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What Are Residual Functional Capacity and Substantial Gainful Activity?


When you apply for Social Security disability benefits, you will probably come across acronyms like “RFC” and “SGA” in your application. These terms and the concepts they relate to help ensure that the right people are being approved for benefits from the Social Security Administration (SSA). However, they can become confusing in the midst of all the other acronyms and jargon present in the application process.

We can help you figure out what these terms mean to your specific circumstance.

Residual Functional Capacity (RFC)


residual-functional-capacityThis term refers to how much activity a person who is disabled is able to achieve in a standard work environment. This term only applies in disability applications that do not meet the requirements of the listing of impairments provided by the SSA.

The residual functional capacity (RFC) of an individual will limit them to certain types of work in potential jobs. The Disability Determination Bureau (DDB) will perform an examination on people who require an RFC score to continue their application. This assessment will tell the SSA what kind of work your disability allows you to perform. There are five levels of work, each building on the ability of the previous level:

  • Sedentary work: Jobs that mainly require a person to sit, stand, and carry objects less than 10 pounds
  • Light work: Jobs that require frequent standing and walking, as well as the ability to lift and carry at least 10 pounds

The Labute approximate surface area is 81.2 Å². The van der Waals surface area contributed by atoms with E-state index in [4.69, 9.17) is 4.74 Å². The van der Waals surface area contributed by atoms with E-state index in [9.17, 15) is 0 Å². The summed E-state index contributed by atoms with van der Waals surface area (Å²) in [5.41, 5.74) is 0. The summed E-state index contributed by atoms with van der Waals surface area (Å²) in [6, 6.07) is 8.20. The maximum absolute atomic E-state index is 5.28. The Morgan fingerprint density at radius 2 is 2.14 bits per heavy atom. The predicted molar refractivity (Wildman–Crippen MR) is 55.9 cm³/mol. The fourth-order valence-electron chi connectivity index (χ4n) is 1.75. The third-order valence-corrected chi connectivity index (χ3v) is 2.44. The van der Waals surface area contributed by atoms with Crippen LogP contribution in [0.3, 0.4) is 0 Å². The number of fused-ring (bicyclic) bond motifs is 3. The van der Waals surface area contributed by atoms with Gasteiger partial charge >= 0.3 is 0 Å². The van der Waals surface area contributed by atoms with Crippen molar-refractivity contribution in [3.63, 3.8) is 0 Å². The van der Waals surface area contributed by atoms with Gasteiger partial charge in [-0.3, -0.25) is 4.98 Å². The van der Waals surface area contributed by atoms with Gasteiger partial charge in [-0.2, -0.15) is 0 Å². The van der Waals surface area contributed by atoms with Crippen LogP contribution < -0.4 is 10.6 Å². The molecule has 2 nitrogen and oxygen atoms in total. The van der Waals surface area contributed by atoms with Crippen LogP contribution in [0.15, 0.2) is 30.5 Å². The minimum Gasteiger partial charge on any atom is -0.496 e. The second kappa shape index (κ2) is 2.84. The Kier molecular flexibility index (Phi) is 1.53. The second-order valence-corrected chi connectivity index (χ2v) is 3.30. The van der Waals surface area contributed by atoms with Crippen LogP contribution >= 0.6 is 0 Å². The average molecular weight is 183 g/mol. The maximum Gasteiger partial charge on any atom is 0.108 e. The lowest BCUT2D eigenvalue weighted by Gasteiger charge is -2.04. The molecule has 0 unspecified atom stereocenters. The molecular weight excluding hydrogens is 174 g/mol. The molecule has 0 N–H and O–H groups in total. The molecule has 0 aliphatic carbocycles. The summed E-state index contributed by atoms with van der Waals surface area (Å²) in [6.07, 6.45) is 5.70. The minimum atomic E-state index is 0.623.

• Medium work: Jobs that occasionally involve lifting up to 50 pounds and usually require a person to be able to carry 25 pounds
  • Heavy work: Jobs that regularly require workers to lift loads from 50 to 100 pounds
  • Very heavy work: Jobs that ask workers to lift 100 pounds by themselves and frequently carry 50 pounds as well

The lower your RFC, the less strenuous work you are able to accomplish, and the more likely you will receive disability benefits.

Substantial Gainful Activity (SGA)


Simply put, the amount of money you are able to make per month is your substantial gainful activity (SGA). This amount is set by the SSA to keep people who make enough money to live on from taking money from those who cannot make a living on their own.

The SSA evaluates each individual’s monthly earnings as either SGA or other income, depending on whether the activity that earns money is related to the person’s disability or not. These determinations can vary from case to case, and it can be helpful to consult with a legal professional to determine whether your work is considered substantial gainful activity or not.

For non-blind individuals in 2018, you’re counted as engaging in substantial gainful activity if you make $1,180 per month. For people who are blind, this amount is $1,970. If you make above these thresholds for your circumstance, you will not be eligible for Social Security disability benefits.

Help Filing Your Disability Application

The acronyms described here are just two of hundreds of complicated topics related to applying for disability insurance benefits (DIB). If you’re having trouble wrapping your head around these ideas and terms, you’re not alone.

Hensley Legal Group’s experienced Social Security disability attorneys can walk you through the application process and file an appeal if you have already been denied. Contact us today for a free conversation about your situation.